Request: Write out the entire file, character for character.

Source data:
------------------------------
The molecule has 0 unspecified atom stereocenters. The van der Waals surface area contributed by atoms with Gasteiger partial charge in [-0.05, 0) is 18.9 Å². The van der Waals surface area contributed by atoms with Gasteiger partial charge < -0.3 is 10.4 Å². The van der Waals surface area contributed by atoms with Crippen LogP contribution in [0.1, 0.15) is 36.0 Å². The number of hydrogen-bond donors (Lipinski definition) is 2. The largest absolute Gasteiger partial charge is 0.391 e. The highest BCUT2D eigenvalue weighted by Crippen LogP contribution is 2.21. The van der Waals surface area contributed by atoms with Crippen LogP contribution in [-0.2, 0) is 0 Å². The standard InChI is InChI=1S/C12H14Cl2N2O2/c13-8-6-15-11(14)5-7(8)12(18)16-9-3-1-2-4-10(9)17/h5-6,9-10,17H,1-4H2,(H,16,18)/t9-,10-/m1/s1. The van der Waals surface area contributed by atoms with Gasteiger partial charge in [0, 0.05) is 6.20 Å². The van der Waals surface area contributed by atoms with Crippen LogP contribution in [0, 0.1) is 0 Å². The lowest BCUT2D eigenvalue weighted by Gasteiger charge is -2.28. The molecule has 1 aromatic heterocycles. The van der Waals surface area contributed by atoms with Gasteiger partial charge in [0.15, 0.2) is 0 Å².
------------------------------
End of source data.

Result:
The molecule has 0 unspecified atom stereocenters. The van der Waals surface area contributed by atoms with Gasteiger partial charge in [-0.05, 0) is 18.9 Å². The van der Waals surface area contributed by atoms with Gasteiger partial charge < -0.3 is 10.4 Å². The van der Waals surface area contributed by atoms with Crippen LogP contribution in [0.1, 0.15) is 36.0 Å². The number of hydrogen-bond donors (Lipinski definition) is 2. The largest absolute Gasteiger partial charge is 0.391 e. The highest BCUT2D eigenvalue weighted by Crippen LogP contribution is 2.21. The van der Waals surface area contributed by atoms with Crippen LogP contribution in [-0.2, 0) is 0 Å². The standard InChI is InChI=1S/C12H14Cl2N2O2/c13-8-6-15-11(14)5-7(8)12(18)16-9-3-1-2-4-10(9)17/h5-6,9-10,17H,1-4H2,(H,16,18)/t9-,10-/m1/s1. The van der Waals surface area contributed by atoms with Gasteiger partial charge in [0, 0.05) is 6.20 Å². The van der Waals surface area contributed by atoms with Crippen LogP contribution in [0, 0.1) is 0 Å². The lowest BCUT2D eigenvalue weighted by Gasteiger charge is -2.28. The molecule has 1 aromatic heterocycles. The van der Waals surface area contributed by atoms with Gasteiger partial charge in [0.15, 0.2) is 0 Å².